Above this are the letters "C S A"
encircled with a wreath. On the back is the Confederate
Seal. Below that it reads:
To the soldier's right are crossed muskets
and it reads their mausoleum is our heart, their fame hath deathless bloom;
time is their watchful centinal, and glory
guards their tomb.
To the right of the Angel it reads:
On the back it reads:
On the right side of the monument:
This granite boulder is to the “Home of the Brave”, the women of Griffin
and Spalding county who gave their services during the War Between the
States from ’61 to ’65. The James S. Boynton Chapter United Daughters of
the Confederacy #222 have placed this boulder. It reads:
"Fate denied them victory, but crowned them with glorious immortality."
There are crossed flags. The marble is mildewed and it’s hard to tell what the flags represent. I can only presume they are Confederate Flags. There are three rifles, and maybe a canteen.
Poet and Confederate Hero
Author of the Great Poem
All Quiet Along the Potomac
ALL QUIET ALONG THE POTOMAC TO-NIGHT
"All quiet along the Potomac," they say,
"Except now and then a stray picket
Is shot, as he walks on his beat, to and fro,
By a rifleman hid in the thicket.
'T is nothing - a private or two, now and then,
Will not count in the news of the battle;
Not an officer lost - only one of the men,
Moaning out, all alone, the death-rattle."
All quiet along the Potomac to-night,
Where the soldiers lie peacefully dreaming.
GEORGIA C. S. A.
TO OUR CONFEDERATE SOLDIERS
The O. C. Horne Chapter #282 of the UDC is no longer active.This monument was unveiled 31 July 1908
JEFF DAVIS COUNTY
Jefferson Davis, President of the Confederate States of America, 1861.
The vista here shows him in front of the Liberty County Court House. The monument reads, "Erected 1915 by the Liberty County Chapter #480 United Daughters of the Confederacy."
The Liberty Independent, Troop D 5th Ga. Cavalry
Liberty Volunteers, Co. H. 25th Regiment Infantry.
Altamaha Scouts Co. F. 25th Regiment Volunteer Inf.
In memory of the Confederate soldiers of Liberty County, the record of those sublime self-sacrifice and undying devotion to duty in the service of their country is the proud heritage of a loyal posterity.
Our Confederate Dead
On the night of May 9th, after a difficult journey via Sandersville, Dublin and Abbeville, he camped at this site, unaware that pursuit was close behind. At dawn, his camp was surrounded by Union cavalry and the revered leader of the Lost Cause was taken to Fortress Monroe, Virginia, where, until May 13, 1867, he was held as a "State prisoner," his hope for a new nation, in which each state would exercise without interference its cherished "Constitutional rights." forever dead."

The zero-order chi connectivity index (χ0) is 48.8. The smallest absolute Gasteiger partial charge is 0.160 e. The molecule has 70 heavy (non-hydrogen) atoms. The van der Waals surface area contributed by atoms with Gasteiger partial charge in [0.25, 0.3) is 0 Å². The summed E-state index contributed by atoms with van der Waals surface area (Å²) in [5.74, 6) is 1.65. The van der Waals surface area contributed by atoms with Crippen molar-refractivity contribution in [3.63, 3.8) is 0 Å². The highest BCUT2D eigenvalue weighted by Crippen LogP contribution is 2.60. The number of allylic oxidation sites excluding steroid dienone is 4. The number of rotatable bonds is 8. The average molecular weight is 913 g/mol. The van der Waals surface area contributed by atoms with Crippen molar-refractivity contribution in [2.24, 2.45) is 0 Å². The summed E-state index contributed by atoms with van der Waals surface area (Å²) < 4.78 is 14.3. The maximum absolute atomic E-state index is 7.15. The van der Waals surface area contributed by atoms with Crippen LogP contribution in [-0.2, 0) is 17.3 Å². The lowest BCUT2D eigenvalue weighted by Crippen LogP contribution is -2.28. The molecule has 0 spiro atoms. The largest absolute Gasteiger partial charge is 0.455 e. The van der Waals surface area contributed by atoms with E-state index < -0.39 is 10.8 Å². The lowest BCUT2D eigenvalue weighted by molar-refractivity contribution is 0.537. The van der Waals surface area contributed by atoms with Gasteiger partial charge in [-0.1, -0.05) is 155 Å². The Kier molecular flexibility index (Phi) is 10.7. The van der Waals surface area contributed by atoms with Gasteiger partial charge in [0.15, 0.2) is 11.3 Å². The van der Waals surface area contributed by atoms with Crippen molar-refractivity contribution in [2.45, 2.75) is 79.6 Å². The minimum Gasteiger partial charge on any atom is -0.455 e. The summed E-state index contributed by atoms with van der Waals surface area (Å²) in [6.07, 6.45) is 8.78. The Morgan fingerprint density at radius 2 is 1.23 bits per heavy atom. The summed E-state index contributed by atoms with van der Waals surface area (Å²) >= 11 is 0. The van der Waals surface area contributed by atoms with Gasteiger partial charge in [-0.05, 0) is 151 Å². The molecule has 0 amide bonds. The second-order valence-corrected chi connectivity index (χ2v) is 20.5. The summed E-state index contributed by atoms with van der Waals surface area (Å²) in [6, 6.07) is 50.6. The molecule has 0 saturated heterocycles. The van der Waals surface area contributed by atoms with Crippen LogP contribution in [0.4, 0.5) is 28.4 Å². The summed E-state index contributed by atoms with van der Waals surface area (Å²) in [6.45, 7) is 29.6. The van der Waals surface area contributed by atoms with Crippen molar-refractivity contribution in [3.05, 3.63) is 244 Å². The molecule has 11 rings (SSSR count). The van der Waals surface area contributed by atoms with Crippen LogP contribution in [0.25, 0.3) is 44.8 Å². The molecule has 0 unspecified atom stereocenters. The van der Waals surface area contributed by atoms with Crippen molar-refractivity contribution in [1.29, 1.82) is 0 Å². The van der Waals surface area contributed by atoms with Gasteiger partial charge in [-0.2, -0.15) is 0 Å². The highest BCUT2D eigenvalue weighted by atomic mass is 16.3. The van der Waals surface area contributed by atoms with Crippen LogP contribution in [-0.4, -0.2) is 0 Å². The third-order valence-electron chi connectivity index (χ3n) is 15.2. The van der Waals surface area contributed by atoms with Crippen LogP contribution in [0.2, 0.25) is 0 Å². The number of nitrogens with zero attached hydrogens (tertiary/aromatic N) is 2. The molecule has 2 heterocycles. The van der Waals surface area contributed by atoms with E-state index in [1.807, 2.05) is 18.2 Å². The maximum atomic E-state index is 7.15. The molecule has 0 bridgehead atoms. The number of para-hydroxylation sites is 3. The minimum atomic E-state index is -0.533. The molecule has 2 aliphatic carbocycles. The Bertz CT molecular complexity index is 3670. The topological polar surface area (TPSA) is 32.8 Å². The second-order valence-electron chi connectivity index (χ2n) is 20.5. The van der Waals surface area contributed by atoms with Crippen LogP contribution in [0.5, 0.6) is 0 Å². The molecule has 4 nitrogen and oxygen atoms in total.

Late on May 8th, the night before his arrival at this site. Mr. Davis and his party had camped in Abbeville (26 miles NE), unaware that pursuit was close behind. Their pursuers, the 1st Wisconsin Cavalry, Lt. Col. Henry Harnden, had learned in Dublin of their passage and, after many hours of trailing through swamps and over boggy roads, reached Abbeville shortly after Mr. Davis' departure. Stopping only to feed and water. Harnden's men were resuming the pursuit when the 4th Michigan Cavalry, Lt. Col. B. D. Pritchard, arrived and learned Mr. Davis' probable route.
Pritchard was bound down-river to intercept other Confederate officials. After Harnden had departed, he rode on some 12 miles; then, abandoning his own mission, he made a forced march and after finding the Davis camp late that night by posing in Irwinville as the escort, he surrounded it quietly and waited for dawn.
Harnden had camped a few miles away. Unaware of Pritchard's presence, he moved up just before dawn to surround the camp. His advance was fired upon and, in the fight that followed, two Michigan soldiers were killed before a prisoner taken by Harnden's men revealed the idenity of the "enemy."
During this unfortunate collision, Pritchard closed in and seized Mr. Davis and his party, thereafter claiming for the 4th Michigan the fruits of the 1st Wisconsin's labors.
The Jefferson Davis monument was unveiled 3 June 1936.